Twitter seems to be in an all-out drive to expand its video content. The San Francisco-based company is looking for partners that can deliver premium video content in sports, news and entertainment in Latin America, said Kay Madati, Vice President and Global Head of Content Partnerships at Twitter, in an interview with Latin Trade.
Through an aggressive content partnership strategy, it has potentially brought thousands of hours of live stream and video highlight programming to its platform. In September, the company unveiled 53 video content partnerships in Asia-Pacific, and last week, 11 more in Latin America.
“We have 11 deals that end up executing about 30 different pieces of premium video content across the platform. Everything from sports with Fox Sports or the NBA, to news with Reuters, Vice Media and BuzzFeed, and on the entertainment side, we have some executions with Viacom, SonyTV and Turner Broadcasting,” said Kay Madati. (The complete list of partnerships here)
Their hunt for new partners did not end last week with an event to announce their new deals. On the contrary, it is the beginning. “I still think there is a whole lot more opportunity. That’s why are doing the event to let the market know that Twitter is an essential premium video content destination, and continue to create the momentum in the marketplace,” Madati added.
Videos on the rise
Among big tech companies, content partnerships have been a particularly dynamic area in recent months. Every big tech firm has been trying out new products, new concepts, and new association schemes, where tech companies oftentimes fully finance risky new pilots.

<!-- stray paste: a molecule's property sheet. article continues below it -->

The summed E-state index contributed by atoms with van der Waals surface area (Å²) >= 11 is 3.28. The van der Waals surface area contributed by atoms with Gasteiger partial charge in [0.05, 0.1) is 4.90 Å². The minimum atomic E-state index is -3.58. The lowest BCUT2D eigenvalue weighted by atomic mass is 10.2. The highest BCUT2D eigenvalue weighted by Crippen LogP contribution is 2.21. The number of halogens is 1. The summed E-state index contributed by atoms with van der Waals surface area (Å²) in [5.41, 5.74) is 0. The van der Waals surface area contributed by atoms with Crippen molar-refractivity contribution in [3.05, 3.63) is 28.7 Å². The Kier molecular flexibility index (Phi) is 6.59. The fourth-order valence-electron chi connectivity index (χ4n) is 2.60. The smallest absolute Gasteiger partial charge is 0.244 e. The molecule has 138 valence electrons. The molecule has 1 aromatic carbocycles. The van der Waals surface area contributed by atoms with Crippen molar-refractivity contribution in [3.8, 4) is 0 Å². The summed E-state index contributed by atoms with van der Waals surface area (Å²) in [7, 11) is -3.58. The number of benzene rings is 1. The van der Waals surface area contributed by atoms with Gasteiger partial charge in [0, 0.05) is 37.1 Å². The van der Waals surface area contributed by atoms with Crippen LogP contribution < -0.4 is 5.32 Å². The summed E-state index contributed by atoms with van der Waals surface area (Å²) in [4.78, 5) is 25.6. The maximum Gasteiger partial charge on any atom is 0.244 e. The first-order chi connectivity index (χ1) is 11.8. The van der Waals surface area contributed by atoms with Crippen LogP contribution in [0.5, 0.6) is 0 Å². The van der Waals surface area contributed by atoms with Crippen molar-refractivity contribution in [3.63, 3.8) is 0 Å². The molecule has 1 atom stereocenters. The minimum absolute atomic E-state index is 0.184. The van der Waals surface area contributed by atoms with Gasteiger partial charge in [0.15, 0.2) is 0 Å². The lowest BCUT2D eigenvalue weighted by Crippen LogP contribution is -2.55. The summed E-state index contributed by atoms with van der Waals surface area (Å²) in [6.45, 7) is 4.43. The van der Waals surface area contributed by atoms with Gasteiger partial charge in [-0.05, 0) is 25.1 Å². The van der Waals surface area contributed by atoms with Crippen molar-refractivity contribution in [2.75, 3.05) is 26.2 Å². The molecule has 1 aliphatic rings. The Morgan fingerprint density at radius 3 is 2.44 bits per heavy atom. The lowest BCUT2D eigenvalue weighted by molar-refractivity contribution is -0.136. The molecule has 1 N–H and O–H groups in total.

Collaboration is seen as part of Twitter´s overall mission. “Our job here at Twitter, and our mission, is to keep the world informed and serve the public conversations. Our content effort really exists as a subset of that mission. We are very focused on delivering content to the platform that continues to keep our users informed and serve the conversation around that content,” Madati said.
But Madati’s success with this strategy is now more important than ever for his company. Per Variety’s NY digital editor Todd Spangler, video has become increasingly important to the company’s business. “In announcing Q1 2018 results, Twitter said video now accounts for more than half of its ad revenue and was again the fastest-growing ad format in period. In its presentation to Madison Avenue buyers in April, Twitter said video views have nearly doubled in the past year, but it declined to provide specific numbers.”
Latin America offers a good marketing space since internet users are heavy video consumers. “We see an immense amount of growth and opportunity for us in the region. It’s super important to our growth strategy,” he said.
How partnerships operate
Under partnership agreements, advertisers can sponsor the partner’s original video on its owned properties, and then retarget those audiences on Twitter. In another direction, advertisers can choose specific video content to run ads next to content on Twitter, and the social platform can insert their ads into relevant partner’s original video content.